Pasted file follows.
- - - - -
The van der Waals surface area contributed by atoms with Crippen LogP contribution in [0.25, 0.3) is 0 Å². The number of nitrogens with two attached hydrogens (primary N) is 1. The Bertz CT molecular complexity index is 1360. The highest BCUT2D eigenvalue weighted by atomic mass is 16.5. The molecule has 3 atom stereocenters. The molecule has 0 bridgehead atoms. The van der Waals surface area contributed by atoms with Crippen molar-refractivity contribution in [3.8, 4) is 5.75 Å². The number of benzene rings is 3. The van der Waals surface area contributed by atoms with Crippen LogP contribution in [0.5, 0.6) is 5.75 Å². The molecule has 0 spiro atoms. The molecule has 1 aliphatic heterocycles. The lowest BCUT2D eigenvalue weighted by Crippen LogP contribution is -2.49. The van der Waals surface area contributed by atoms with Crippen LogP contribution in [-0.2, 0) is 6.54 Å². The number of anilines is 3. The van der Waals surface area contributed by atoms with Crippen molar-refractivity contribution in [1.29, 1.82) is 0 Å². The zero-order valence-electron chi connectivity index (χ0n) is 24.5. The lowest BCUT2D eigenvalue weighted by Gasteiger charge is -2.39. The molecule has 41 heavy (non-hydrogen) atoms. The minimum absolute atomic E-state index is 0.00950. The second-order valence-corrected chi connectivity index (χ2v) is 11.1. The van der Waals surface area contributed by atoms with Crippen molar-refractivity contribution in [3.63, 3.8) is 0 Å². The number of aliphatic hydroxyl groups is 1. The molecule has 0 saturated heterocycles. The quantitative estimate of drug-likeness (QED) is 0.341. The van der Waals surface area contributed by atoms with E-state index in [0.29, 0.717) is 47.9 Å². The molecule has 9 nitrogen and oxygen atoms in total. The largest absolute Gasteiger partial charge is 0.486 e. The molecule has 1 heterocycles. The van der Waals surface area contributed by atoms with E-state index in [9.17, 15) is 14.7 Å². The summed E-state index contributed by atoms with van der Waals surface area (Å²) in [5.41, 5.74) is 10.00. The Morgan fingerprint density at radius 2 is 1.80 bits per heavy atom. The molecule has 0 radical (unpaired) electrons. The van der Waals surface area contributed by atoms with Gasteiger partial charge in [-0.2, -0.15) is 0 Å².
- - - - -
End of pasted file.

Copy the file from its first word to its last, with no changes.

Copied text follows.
The van der Waals surface area contributed by atoms with Crippen LogP contribution in [0.25, 0.3) is 0 Å². The number of nitrogens with two attached hydrogens (primary N) is 1. The Bertz CT molecular complexity index is 1360. The highest BCUT2D eigenvalue weighted by atomic mass is 16.5. The molecule has 3 atom stereocenters. The molecule has 0 bridgehead atoms. The van der Waals surface area contributed by atoms with Crippen molar-refractivity contribution in [3.8, 4) is 5.75 Å². The number of benzene rings is 3. The van der Waals surface area contributed by atoms with Crippen LogP contribution in [0.5, 0.6) is 5.75 Å². The molecule has 0 spiro atoms. The molecule has 1 aliphatic heterocycles. The lowest BCUT2D eigenvalue weighted by Crippen LogP contribution is -2.49. The van der Waals surface area contributed by atoms with Crippen LogP contribution in [-0.2, 0) is 6.54 Å². The number of anilines is 3. The van der Waals surface area contributed by atoms with Crippen molar-refractivity contribution in [1.29, 1.82) is 0 Å². The zero-order valence-electron chi connectivity index (χ0n) is 24.5. The lowest BCUT2D eigenvalue weighted by Gasteiger charge is -2.39. The molecule has 41 heavy (non-hydrogen) atoms. The minimum absolute atomic E-state index is 0.00950. The second-order valence-corrected chi connectivity index (χ2v) is 11.1. The van der Waals surface area contributed by atoms with Crippen molar-refractivity contribution in [3.63, 3.8) is 0 Å². The number of aliphatic hydroxyl groups is 1. The molecule has 0 saturated heterocycles. The quantitative estimate of drug-likeness (QED) is 0.341. The van der Waals surface area contributed by atoms with E-state index in [0.29, 0.717) is 47.9 Å². The molecule has 9 nitrogen and oxygen atoms in total. The largest absolute Gasteiger partial charge is 0.486 e. The molecule has 1 heterocycles. The van der Waals surface area contributed by atoms with E-state index in [9.17, 15) is 14.7 Å². The summed E-state index contributed by atoms with van der Waals surface area (Å²) in [5.41, 5.74) is 10.00. The Morgan fingerprint density at radius 2 is 1.80 bits per heavy atom. The molecule has 0 radical (unpaired) electrons. The van der Waals surface area contributed by atoms with Gasteiger partial charge in [-0.2, -0.15) is 0 Å².